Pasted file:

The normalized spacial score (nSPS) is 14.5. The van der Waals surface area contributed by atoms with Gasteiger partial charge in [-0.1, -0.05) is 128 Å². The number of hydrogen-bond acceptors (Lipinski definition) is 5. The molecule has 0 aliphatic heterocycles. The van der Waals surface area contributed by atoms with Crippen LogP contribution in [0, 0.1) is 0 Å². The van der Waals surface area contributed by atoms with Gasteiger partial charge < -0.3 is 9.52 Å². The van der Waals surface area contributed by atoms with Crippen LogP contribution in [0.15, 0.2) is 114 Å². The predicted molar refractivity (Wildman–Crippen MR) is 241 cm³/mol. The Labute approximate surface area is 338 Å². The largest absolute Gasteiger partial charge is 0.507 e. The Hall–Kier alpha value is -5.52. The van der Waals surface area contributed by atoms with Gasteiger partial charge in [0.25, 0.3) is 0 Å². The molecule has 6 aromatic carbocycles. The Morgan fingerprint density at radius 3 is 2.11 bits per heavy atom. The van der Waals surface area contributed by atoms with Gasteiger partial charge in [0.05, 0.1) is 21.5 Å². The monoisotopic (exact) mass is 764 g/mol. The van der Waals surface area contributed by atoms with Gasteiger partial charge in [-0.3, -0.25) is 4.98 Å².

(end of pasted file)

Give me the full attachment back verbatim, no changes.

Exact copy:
The normalized spacial score (nSPS) is 14.5. The van der Waals surface area contributed by atoms with Gasteiger partial charge in [-0.1, -0.05) is 128 Å². The number of hydrogen-bond acceptors (Lipinski definition) is 5. The molecule has 0 aliphatic heterocycles. The van der Waals surface area contributed by atoms with Crippen LogP contribution in [0, 0.1) is 0 Å². The van der Waals surface area contributed by atoms with Gasteiger partial charge < -0.3 is 9.52 Å². The van der Waals surface area contributed by atoms with Crippen LogP contribution in [0.15, 0.2) is 114 Å². The predicted molar refractivity (Wildman–Crippen MR) is 241 cm³/mol. The Labute approximate surface area is 338 Å². The largest absolute Gasteiger partial charge is 0.507 e. The Hall–Kier alpha value is -5.52. The van der Waals surface area contributed by atoms with Gasteiger partial charge in [0.25, 0.3) is 0 Å². The molecule has 6 aromatic carbocycles. The Morgan fingerprint density at radius 3 is 2.11 bits per heavy atom. The van der Waals surface area contributed by atoms with Gasteiger partial charge in [0.05, 0.1) is 21.5 Å². The monoisotopic (exact) mass is 764 g/mol. The van der Waals surface area contributed by atoms with Gasteiger partial charge in [-0.3, -0.25) is 4.98 Å².